RecycLiCo Battery Materials (“Company”), a pioneer in advanced lithium-ion battery recycling and upcycling, offers the following comments on the climate-focused Critical Mineral provisions in a new bill signed into law by U.S. President Joe Biden this week.
The bill, formally known as the Inflation Reduction Act of 2022, includes a 10% advanced manufacturing production tax credit that spans the production of critical battery minerals to downstream production of cathode and anode materials used in lithium-ion batteries. In an extensive section on energy security and climate change, the bill also includes more than $60 billion to incentivize renewable and clean energy manufacturing in the U.S. Eligibility is open to companies operating in North America or from countries with which the U.S. has a formal trade agreement.
Tax credits for electric vehicles (EVs) are restored, but with restrictions based on where the batteries are built and where the critical materials in the batteries are mined, recycled, or processed. According to the Congressional Research Service’s summary of tax provisions in the bill:
“To receive the $3,750 critical minerals [tax] credit, the vehicle’s battery must contain a threshold percentage (in value) of critical minerals that were extracted or processed in a country with which the United States has a free trade agreement or recycled in North America. The threshold percentage would be 40% through 2023, increasing to 50% in 2024, 60% in 2025, 70% in 2026, and 80% after 2026.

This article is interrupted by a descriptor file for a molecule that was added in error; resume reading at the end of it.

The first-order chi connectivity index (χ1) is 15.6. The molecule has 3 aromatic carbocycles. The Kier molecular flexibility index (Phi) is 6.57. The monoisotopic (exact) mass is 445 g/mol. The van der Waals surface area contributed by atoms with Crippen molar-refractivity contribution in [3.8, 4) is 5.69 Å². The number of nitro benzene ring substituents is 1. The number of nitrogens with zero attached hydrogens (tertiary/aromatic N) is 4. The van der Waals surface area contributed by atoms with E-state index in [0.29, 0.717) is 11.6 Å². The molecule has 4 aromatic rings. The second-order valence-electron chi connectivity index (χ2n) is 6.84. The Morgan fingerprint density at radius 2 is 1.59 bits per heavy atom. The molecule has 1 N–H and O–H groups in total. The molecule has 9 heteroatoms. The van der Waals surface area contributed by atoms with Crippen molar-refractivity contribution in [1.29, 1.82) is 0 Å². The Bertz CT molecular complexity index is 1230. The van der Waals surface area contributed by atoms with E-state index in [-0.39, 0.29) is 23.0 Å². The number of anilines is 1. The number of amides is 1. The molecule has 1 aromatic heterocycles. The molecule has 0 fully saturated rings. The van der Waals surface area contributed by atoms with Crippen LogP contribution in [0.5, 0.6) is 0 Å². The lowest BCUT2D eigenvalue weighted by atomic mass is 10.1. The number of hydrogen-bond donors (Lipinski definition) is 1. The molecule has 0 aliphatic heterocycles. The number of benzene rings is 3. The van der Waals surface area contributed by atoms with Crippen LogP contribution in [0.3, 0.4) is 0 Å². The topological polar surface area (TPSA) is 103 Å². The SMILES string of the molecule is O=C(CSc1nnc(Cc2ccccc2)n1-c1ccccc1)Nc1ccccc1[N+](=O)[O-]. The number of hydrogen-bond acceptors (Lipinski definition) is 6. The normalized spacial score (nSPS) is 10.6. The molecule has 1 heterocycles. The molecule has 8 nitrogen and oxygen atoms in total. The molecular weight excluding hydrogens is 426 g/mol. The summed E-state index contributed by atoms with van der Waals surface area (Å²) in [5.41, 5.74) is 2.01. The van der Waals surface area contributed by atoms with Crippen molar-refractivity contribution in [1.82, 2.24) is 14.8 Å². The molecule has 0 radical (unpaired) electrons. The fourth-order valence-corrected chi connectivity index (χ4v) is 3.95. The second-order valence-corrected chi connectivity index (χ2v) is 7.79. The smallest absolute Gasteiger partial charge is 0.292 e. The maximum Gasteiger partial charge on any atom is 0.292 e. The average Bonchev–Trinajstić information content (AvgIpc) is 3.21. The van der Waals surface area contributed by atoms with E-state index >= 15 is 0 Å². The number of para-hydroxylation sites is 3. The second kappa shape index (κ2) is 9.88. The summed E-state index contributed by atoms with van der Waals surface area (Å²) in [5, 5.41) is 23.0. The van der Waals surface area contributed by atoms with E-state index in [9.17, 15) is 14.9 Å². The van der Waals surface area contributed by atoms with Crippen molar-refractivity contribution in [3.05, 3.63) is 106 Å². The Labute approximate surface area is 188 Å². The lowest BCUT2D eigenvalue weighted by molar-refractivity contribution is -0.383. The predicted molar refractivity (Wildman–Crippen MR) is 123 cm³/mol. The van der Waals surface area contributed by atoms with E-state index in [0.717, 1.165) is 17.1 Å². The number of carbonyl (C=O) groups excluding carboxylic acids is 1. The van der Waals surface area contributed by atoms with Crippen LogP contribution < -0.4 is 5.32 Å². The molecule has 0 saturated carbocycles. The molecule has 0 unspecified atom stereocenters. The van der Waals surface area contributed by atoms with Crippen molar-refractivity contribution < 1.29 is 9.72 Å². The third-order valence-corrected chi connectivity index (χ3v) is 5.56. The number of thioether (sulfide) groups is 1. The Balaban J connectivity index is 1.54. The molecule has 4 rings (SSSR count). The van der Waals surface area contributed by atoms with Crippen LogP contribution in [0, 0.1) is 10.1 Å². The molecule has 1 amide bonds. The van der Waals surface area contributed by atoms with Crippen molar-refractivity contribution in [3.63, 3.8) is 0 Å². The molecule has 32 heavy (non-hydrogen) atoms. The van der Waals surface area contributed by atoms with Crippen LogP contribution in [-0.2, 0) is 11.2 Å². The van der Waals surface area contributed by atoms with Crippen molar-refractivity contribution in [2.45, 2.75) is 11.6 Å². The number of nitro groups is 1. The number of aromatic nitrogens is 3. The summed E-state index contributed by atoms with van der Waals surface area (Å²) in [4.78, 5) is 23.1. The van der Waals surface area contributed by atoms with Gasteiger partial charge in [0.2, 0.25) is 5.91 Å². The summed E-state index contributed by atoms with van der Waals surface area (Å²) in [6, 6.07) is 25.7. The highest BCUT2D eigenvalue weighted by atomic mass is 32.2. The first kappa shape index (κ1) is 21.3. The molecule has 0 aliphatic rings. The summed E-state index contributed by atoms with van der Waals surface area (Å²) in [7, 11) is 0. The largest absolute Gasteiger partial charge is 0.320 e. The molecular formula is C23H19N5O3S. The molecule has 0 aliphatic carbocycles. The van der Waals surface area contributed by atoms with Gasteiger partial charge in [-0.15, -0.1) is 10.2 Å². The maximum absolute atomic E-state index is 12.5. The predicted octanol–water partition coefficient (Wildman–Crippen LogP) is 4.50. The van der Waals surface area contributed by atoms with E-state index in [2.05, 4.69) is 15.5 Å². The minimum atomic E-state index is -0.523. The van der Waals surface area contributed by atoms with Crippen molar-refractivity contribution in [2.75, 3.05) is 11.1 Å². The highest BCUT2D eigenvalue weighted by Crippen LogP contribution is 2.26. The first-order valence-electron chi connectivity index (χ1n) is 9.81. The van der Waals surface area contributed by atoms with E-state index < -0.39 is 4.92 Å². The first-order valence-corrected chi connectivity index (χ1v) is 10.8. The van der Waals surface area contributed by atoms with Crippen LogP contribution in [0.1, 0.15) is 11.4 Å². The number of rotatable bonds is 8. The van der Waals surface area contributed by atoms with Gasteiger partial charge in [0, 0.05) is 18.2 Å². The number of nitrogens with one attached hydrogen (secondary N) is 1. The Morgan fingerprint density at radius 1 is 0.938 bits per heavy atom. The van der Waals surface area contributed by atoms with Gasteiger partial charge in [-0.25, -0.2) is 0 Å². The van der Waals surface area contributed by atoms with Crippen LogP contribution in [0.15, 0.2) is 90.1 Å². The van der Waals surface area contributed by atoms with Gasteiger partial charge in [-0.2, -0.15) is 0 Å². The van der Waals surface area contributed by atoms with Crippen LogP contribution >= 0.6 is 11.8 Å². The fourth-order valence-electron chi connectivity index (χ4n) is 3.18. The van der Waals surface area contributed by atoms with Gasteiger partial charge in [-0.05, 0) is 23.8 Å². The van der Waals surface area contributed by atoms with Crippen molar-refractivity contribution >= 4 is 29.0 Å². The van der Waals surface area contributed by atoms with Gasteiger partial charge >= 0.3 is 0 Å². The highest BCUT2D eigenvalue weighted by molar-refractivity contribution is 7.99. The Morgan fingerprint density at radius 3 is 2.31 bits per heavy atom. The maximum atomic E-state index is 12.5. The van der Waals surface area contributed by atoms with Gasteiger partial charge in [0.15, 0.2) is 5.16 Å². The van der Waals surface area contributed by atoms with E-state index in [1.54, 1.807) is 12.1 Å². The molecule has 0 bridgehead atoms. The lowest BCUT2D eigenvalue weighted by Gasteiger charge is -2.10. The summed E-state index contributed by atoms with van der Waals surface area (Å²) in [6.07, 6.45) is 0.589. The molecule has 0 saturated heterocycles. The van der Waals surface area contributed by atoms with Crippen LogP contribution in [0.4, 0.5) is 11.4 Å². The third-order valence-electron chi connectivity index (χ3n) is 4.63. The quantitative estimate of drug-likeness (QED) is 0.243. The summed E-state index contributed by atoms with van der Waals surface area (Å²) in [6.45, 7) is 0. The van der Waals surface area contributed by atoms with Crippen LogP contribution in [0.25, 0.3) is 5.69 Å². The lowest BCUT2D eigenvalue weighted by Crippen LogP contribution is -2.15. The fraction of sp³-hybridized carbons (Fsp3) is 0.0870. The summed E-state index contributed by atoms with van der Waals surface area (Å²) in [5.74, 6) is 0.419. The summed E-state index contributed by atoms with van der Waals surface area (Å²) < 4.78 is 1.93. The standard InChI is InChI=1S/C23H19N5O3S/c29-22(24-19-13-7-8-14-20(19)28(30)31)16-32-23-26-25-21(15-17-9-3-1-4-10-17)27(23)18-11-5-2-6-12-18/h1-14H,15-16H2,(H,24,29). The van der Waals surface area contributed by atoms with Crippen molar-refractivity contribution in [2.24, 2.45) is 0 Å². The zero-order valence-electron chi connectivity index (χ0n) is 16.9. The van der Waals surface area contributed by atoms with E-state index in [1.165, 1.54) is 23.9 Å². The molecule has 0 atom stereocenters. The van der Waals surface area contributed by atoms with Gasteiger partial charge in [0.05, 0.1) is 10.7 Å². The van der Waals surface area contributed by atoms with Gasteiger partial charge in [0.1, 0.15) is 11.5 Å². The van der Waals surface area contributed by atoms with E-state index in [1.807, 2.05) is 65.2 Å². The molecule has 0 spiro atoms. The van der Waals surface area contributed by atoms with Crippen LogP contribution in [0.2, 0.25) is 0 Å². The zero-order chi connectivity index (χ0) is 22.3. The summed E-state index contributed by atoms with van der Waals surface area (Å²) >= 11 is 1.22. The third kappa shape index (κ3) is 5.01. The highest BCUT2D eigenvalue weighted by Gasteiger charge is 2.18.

To receive the $3,750 battery components, portion of the credit, the percentage of the battery’s components manufactured or assembled in North America would have to meet threshold amounts. For vehicles placed in service through 2023, the percentage would be 50%. The percentage increases to 60% for 2024 and 2025, 70% for 2026, 80% for 2027, 90% for 2028, and 100% after 2028.”
In recognition of geopolitical concerns and supply chain vulnerabilities, the bill prohibits taking the EV tax credit on any vehicle purchased after December 31, 2024, in which battery materials are sourced from “foreign entities of concern,” defined in U.S. law as China, Russia, Iran or North Korea.
“The new law comes less than four months after the U.S. designated the major battery materials — including those RecycLiCo will extract from spent batteries — as essential materials under Title III of the Defense Production Act of 1950,” said Dan McGroarty, a member of the Company’s Advisory Board. “I see this as a strong signal that U.S. policymakers are coming to understand that the ‘battery criticals’ are true dual-use materials, required for the national economy as well as national security.” The law authorizes an additional $500 million for the Department of Defense to use to encourage the production of Title III materials.
The bill aligns with the Company’s efforts to advance its RecycLiCo patented process and follows the latest company developments such as the demonstration plant project achieving 163% of its designed leach processing capacity, a third-party life cycle assessment that reports RecycLiCo’s lower environmental impact to produce battery materials, and the production of NMC811 cathode precursor material.
About RecycLiCo Battery Materials
RecycLiCo Battery Materials is a company focused on recycling and upcycling lithium-ion battery waste. With minimal processing steps and up to 99% extraction of lithium, cobalt, nickel, and manganese, the patented, closed-loop hydrometallurgical process creates valuable lithium-ion battery materials for direct integration into the re-manufacturing of new lithium-ion batteries.
On behalf of Management
RecycLiCo Battery Materials
Larry W. Reaugh
President and Chief Executive Officer
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